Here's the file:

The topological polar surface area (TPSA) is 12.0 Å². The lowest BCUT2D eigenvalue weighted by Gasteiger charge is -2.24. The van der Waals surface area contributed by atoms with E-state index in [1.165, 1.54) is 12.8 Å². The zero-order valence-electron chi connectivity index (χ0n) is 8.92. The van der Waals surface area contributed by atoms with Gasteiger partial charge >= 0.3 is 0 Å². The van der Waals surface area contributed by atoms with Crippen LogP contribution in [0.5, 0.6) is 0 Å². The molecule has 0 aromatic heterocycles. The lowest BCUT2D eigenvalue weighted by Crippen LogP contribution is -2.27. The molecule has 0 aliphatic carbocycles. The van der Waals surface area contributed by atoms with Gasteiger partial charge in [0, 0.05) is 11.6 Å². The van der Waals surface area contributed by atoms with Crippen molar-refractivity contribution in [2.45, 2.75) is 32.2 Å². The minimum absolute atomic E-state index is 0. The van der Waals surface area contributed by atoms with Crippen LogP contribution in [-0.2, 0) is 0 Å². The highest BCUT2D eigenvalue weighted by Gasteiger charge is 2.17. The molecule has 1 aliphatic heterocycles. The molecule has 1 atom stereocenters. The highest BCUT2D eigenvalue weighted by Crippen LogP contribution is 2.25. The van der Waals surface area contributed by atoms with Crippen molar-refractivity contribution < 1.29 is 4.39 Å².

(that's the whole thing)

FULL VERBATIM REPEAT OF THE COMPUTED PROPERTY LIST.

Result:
The topological polar surface area (TPSA) is 12.0 Å². The lowest BCUT2D eigenvalue weighted by Gasteiger charge is -2.24. The van der Waals surface area contributed by atoms with E-state index in [1.165, 1.54) is 12.8 Å². The zero-order valence-electron chi connectivity index (χ0n) is 8.92. The van der Waals surface area contributed by atoms with Gasteiger partial charge >= 0.3 is 0 Å². The van der Waals surface area contributed by atoms with Crippen LogP contribution in [0.5, 0.6) is 0 Å². The molecule has 0 aromatic heterocycles. The lowest BCUT2D eigenvalue weighted by Crippen LogP contribution is -2.27. The molecule has 0 aliphatic carbocycles. The van der Waals surface area contributed by atoms with Gasteiger partial charge in [0, 0.05) is 11.6 Å². The van der Waals surface area contributed by atoms with Crippen molar-refractivity contribution in [2.45, 2.75) is 32.2 Å². The minimum absolute atomic E-state index is 0. The van der Waals surface area contributed by atoms with Crippen LogP contribution in [-0.2, 0) is 0 Å². The highest BCUT2D eigenvalue weighted by Gasteiger charge is 2.17. The molecule has 1 aliphatic heterocycles. The molecule has 1 atom stereocenters. The highest BCUT2D eigenvalue weighted by Crippen LogP contribution is 2.25. The van der Waals surface area contributed by atoms with Crippen molar-refractivity contribution < 1.29 is 4.39 Å².